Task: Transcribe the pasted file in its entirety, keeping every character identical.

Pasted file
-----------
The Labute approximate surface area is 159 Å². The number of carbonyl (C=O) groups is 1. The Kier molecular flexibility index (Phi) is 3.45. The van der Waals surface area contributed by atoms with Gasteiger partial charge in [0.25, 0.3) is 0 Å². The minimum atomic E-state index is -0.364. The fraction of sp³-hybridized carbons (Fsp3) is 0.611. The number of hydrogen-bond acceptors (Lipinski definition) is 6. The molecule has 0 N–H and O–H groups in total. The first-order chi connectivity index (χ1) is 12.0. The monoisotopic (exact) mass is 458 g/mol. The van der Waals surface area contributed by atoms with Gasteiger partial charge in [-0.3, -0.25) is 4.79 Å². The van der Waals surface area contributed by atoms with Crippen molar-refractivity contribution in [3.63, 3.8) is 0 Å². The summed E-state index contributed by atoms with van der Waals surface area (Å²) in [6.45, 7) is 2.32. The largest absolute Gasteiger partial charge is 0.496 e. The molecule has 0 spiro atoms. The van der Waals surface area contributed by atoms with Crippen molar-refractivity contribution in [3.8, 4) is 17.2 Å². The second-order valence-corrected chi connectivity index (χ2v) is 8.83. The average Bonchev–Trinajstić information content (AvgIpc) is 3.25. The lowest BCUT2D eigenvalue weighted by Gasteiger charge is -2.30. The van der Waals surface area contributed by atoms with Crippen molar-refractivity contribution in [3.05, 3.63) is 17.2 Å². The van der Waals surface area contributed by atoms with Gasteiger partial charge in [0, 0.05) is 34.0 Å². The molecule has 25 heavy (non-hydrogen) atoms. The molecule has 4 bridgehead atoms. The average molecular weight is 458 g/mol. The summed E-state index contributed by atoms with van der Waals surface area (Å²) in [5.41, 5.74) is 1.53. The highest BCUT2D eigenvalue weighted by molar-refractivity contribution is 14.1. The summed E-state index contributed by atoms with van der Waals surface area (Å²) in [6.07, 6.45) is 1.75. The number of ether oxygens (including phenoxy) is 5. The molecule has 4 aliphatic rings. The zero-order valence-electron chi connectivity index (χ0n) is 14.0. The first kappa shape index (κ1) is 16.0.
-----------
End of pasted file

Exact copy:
The Labute approximate surface area is 159 Å². The number of carbonyl (C=O) groups is 1. The Kier molecular flexibility index (Phi) is 3.45. The van der Waals surface area contributed by atoms with Gasteiger partial charge in [0.25, 0.3) is 0 Å². The minimum atomic E-state index is -0.364. The fraction of sp³-hybridized carbons (Fsp3) is 0.611. The number of hydrogen-bond acceptors (Lipinski definition) is 6. The molecule has 0 N–H and O–H groups in total. The first-order chi connectivity index (χ1) is 12.0. The monoisotopic (exact) mass is 458 g/mol. The van der Waals surface area contributed by atoms with Gasteiger partial charge in [-0.3, -0.25) is 4.79 Å². The van der Waals surface area contributed by atoms with Crippen molar-refractivity contribution in [3.63, 3.8) is 0 Å². The summed E-state index contributed by atoms with van der Waals surface area (Å²) in [6.45, 7) is 2.32. The largest absolute Gasteiger partial charge is 0.496 e. The molecule has 0 spiro atoms. The van der Waals surface area contributed by atoms with Crippen molar-refractivity contribution in [3.8, 4) is 17.2 Å². The second-order valence-corrected chi connectivity index (χ2v) is 8.83. The average Bonchev–Trinajstić information content (AvgIpc) is 3.25. The lowest BCUT2D eigenvalue weighted by Gasteiger charge is -2.30. The van der Waals surface area contributed by atoms with Crippen molar-refractivity contribution in [3.05, 3.63) is 17.2 Å². The van der Waals surface area contributed by atoms with Gasteiger partial charge in [0, 0.05) is 34.0 Å². The molecule has 25 heavy (non-hydrogen) atoms. The molecule has 4 bridgehead atoms. The average molecular weight is 458 g/mol. The summed E-state index contributed by atoms with van der Waals surface area (Å²) in [5.41, 5.74) is 1.53. The highest BCUT2D eigenvalue weighted by molar-refractivity contribution is 14.1. The summed E-state index contributed by atoms with van der Waals surface area (Å²) in [6.07, 6.45) is 1.75. The number of ether oxygens (including phenoxy) is 5. The molecule has 4 aliphatic rings. The zero-order valence-electron chi connectivity index (χ0n) is 14.0. The first kappa shape index (κ1) is 16.0.